Episcopalis Consecrationis Ministrum esse Episcopum et ad huius Consecrationis validitatem unum solum sufficere Episcopum, qui cum debita mentis intentione essentiales ritus perficiat, extra omne dubium est diuturnaque praxi comprobatum. [That the minister of episcopal consecration is a bishop, and that only one bishop–who performs the act with the necessary intention of the mind performs the essential rites—is necessary for the validity of that consecration, is proved beyond all doubt and by long practice.]
- "Code of Canon Law – IntraText". Code of Canon Law. Canon 1014.
No bishop is permitted to consecrate anyone a bishop unless it is first evident that there is a pontifical mandate.
- "Code of Canon Law – IntraText". Code of Canon Law. Canon 1014.
Unless the Apostolic See has granted a dispensation, the principal bishop consecrator in an episcopal consecration is to be joined by at least two consecrating bishops; it is especially appropriate, however, that all the bishops present consecrate the elect together with the bishops mentioned.
- National Directory for the Formation, Ministry, and Life of Permanent Deacons in the United States (PDF). Chapter 2, No. 77: United States Conference of Catholic Bishops. p. 37.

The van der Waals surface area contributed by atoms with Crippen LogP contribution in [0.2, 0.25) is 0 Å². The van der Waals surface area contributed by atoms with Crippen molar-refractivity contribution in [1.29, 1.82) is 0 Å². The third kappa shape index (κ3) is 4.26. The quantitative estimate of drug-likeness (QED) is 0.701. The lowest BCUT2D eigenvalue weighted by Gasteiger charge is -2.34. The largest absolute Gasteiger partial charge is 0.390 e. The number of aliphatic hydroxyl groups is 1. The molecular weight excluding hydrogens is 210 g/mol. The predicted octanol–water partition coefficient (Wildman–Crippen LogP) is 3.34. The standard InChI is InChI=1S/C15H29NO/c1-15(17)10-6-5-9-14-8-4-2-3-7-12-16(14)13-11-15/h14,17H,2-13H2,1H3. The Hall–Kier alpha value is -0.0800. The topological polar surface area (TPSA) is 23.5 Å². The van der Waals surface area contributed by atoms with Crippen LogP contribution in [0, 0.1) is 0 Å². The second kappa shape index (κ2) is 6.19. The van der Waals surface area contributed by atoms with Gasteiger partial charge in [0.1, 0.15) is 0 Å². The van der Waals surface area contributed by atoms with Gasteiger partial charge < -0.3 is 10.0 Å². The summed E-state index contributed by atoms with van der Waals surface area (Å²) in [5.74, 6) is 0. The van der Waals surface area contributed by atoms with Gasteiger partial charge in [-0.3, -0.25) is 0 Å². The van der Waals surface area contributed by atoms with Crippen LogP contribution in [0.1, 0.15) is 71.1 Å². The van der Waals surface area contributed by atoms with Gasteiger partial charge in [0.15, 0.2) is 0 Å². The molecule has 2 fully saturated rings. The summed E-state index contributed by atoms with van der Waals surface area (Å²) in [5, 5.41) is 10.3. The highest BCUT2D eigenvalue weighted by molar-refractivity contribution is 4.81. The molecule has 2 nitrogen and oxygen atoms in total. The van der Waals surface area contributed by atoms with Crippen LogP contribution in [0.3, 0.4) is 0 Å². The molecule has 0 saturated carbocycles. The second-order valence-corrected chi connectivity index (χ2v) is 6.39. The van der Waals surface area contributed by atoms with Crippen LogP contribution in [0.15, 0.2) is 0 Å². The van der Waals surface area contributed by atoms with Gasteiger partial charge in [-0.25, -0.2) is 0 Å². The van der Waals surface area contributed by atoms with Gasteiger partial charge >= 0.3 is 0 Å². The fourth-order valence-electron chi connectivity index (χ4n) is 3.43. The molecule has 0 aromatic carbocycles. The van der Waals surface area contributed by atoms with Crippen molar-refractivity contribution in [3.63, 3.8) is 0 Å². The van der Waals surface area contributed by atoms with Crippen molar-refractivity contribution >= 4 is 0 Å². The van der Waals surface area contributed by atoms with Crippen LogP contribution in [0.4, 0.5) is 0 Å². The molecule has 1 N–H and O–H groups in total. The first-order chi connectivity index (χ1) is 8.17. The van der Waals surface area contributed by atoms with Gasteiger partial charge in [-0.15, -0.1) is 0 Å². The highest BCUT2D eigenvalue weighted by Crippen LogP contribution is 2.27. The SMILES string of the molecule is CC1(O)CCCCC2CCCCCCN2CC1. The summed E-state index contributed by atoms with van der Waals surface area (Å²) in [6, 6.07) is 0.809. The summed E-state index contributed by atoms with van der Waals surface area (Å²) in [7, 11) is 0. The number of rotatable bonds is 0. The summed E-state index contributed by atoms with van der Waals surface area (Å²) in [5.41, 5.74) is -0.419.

- "Orthodox Statements on Anglican Orders"
- "Unity Faith and Order – Dialogues – Anglican Orthodox," Introduction, par. 2 ("From Moscow to Lambeth (1976–8)
- Leo XII. "Apostolicae Curae". Retrieved 20 September 2013.
- Sokolof, Archpriest Dimitrii (1899), Manual of the Orthodox Church's Divine Services, Jordanville, New York: Holy Trinity Monastery (published 2001), pp. 132–136, ISBN 0-88465-067-7
- Order of Service: Ordination of a Deacon and Ordination of a Minister of the Word, Uniting Church in Australia
- "Beliefs—Membership and Organization", Authorized Site of the Office of Public Information of Jehovah's Witnesses, As Retrieved 2009-09-01, "Jehovah's Witnesses have no clergy-laity division. All baptized members are ordained ministers"